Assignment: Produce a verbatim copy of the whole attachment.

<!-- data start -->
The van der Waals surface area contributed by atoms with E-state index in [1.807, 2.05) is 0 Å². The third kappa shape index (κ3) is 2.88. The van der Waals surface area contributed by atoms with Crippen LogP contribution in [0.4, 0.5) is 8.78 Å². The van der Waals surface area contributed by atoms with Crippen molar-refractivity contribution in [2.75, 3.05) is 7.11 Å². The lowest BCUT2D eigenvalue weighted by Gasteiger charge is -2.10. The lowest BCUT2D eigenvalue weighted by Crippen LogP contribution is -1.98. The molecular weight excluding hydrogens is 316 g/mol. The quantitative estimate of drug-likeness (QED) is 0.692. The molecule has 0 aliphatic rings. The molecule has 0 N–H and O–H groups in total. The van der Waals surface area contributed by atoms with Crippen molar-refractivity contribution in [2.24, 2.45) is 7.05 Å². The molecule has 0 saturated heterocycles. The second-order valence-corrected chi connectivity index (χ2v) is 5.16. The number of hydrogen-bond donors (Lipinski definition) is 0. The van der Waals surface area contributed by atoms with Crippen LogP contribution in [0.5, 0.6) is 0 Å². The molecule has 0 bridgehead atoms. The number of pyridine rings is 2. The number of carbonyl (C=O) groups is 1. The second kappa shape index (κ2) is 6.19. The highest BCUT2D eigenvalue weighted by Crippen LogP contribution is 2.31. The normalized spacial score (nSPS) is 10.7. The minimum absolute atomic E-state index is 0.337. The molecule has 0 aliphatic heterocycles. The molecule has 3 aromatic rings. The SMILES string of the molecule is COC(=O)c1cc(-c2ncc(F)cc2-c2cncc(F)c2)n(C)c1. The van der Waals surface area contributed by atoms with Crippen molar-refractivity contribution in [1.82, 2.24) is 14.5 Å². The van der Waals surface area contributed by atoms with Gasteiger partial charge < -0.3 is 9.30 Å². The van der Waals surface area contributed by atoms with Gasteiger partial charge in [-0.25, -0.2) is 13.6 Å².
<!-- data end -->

The van der Waals surface area contributed by atoms with E-state index in [1.807, 2.05) is 0 Å². The third kappa shape index (κ3) is 2.88. The van der Waals surface area contributed by atoms with Crippen LogP contribution in [0.4, 0.5) is 8.78 Å². The van der Waals surface area contributed by atoms with Crippen molar-refractivity contribution in [2.75, 3.05) is 7.11 Å². The lowest BCUT2D eigenvalue weighted by Gasteiger charge is -2.10. The lowest BCUT2D eigenvalue weighted by Crippen LogP contribution is -1.98. The molecular weight excluding hydrogens is 316 g/mol. The quantitative estimate of drug-likeness (QED) is 0.692. The molecule has 0 aliphatic rings. The molecule has 0 N–H and O–H groups in total. The van der Waals surface area contributed by atoms with Crippen molar-refractivity contribution in [2.24, 2.45) is 7.05 Å². The molecule has 0 saturated heterocycles. The second-order valence-corrected chi connectivity index (χ2v) is 5.16. The number of hydrogen-bond donors (Lipinski definition) is 0. The van der Waals surface area contributed by atoms with Crippen LogP contribution in [0.5, 0.6) is 0 Å². The molecule has 0 bridgehead atoms. The number of pyridine rings is 2. The number of carbonyl (C=O) groups is 1. The second kappa shape index (κ2) is 6.19. The highest BCUT2D eigenvalue weighted by Crippen LogP contribution is 2.31. The normalized spacial score (nSPS) is 10.7. The minimum absolute atomic E-state index is 0.337. The molecule has 0 aliphatic heterocycles. The molecule has 3 aromatic rings. The SMILES string of the molecule is COC(=O)c1cc(-c2ncc(F)cc2-c2cncc(F)c2)n(C)c1. The van der Waals surface area contributed by atoms with Crippen molar-refractivity contribution in [1.82, 2.24) is 14.5 Å². The van der Waals surface area contributed by atoms with Gasteiger partial charge < -0.3 is 9.30 Å². The van der Waals surface area contributed by atoms with Gasteiger partial charge in [-0.25, -0.2) is 13.6 Å².